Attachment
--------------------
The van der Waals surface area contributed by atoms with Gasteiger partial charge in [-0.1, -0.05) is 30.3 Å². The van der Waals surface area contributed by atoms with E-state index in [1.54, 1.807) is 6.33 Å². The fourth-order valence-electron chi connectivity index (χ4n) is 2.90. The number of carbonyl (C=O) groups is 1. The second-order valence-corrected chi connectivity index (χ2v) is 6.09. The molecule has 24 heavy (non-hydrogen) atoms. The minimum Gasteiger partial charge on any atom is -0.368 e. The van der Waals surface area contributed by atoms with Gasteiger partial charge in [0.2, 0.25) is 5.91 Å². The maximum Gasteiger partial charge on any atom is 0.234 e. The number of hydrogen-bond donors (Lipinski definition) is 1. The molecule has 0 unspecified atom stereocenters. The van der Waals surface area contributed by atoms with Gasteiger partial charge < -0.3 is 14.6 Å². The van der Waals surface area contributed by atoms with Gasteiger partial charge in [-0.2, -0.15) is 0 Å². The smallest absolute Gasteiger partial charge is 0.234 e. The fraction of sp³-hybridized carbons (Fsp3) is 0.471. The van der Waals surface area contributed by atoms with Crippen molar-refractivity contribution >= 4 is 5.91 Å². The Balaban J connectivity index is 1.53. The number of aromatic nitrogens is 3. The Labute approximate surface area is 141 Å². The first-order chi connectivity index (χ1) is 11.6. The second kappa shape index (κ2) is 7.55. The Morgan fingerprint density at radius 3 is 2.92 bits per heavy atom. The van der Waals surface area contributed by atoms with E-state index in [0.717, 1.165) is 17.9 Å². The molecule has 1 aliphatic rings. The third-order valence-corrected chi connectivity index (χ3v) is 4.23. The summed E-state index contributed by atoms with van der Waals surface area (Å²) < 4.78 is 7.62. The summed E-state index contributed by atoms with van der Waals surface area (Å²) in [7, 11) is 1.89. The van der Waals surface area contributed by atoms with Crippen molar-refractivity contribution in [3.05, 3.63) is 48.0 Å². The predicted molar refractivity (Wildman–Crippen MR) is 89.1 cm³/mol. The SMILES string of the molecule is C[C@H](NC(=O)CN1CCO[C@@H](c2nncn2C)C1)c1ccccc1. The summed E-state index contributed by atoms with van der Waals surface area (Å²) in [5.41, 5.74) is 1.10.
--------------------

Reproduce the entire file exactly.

The van der Waals surface area contributed by atoms with Gasteiger partial charge in [-0.1, -0.05) is 30.3 Å². The van der Waals surface area contributed by atoms with E-state index in [1.54, 1.807) is 6.33 Å². The fourth-order valence-electron chi connectivity index (χ4n) is 2.90. The number of carbonyl (C=O) groups is 1. The second-order valence-corrected chi connectivity index (χ2v) is 6.09. The molecule has 24 heavy (non-hydrogen) atoms. The minimum Gasteiger partial charge on any atom is -0.368 e. The van der Waals surface area contributed by atoms with Gasteiger partial charge in [0.2, 0.25) is 5.91 Å². The maximum Gasteiger partial charge on any atom is 0.234 e. The number of hydrogen-bond donors (Lipinski definition) is 1. The molecule has 0 unspecified atom stereocenters. The van der Waals surface area contributed by atoms with Gasteiger partial charge < -0.3 is 14.6 Å². The van der Waals surface area contributed by atoms with Gasteiger partial charge in [-0.2, -0.15) is 0 Å². The smallest absolute Gasteiger partial charge is 0.234 e. The fraction of sp³-hybridized carbons (Fsp3) is 0.471. The van der Waals surface area contributed by atoms with Crippen molar-refractivity contribution >= 4 is 5.91 Å². The Balaban J connectivity index is 1.53. The number of aromatic nitrogens is 3. The Labute approximate surface area is 141 Å². The first-order chi connectivity index (χ1) is 11.6. The second kappa shape index (κ2) is 7.55. The Morgan fingerprint density at radius 3 is 2.92 bits per heavy atom. The van der Waals surface area contributed by atoms with E-state index in [0.717, 1.165) is 17.9 Å². The molecule has 1 aliphatic rings. The third-order valence-corrected chi connectivity index (χ3v) is 4.23. The summed E-state index contributed by atoms with van der Waals surface area (Å²) < 4.78 is 7.62. The summed E-state index contributed by atoms with van der Waals surface area (Å²) in [7, 11) is 1.89. The van der Waals surface area contributed by atoms with Crippen molar-refractivity contribution in [3.05, 3.63) is 48.0 Å². The predicted molar refractivity (Wildman–Crippen MR) is 89.1 cm³/mol. The SMILES string of the molecule is C[C@H](NC(=O)CN1CCO[C@@H](c2nncn2C)C1)c1ccccc1. The summed E-state index contributed by atoms with van der Waals surface area (Å²) in [5.41, 5.74) is 1.10.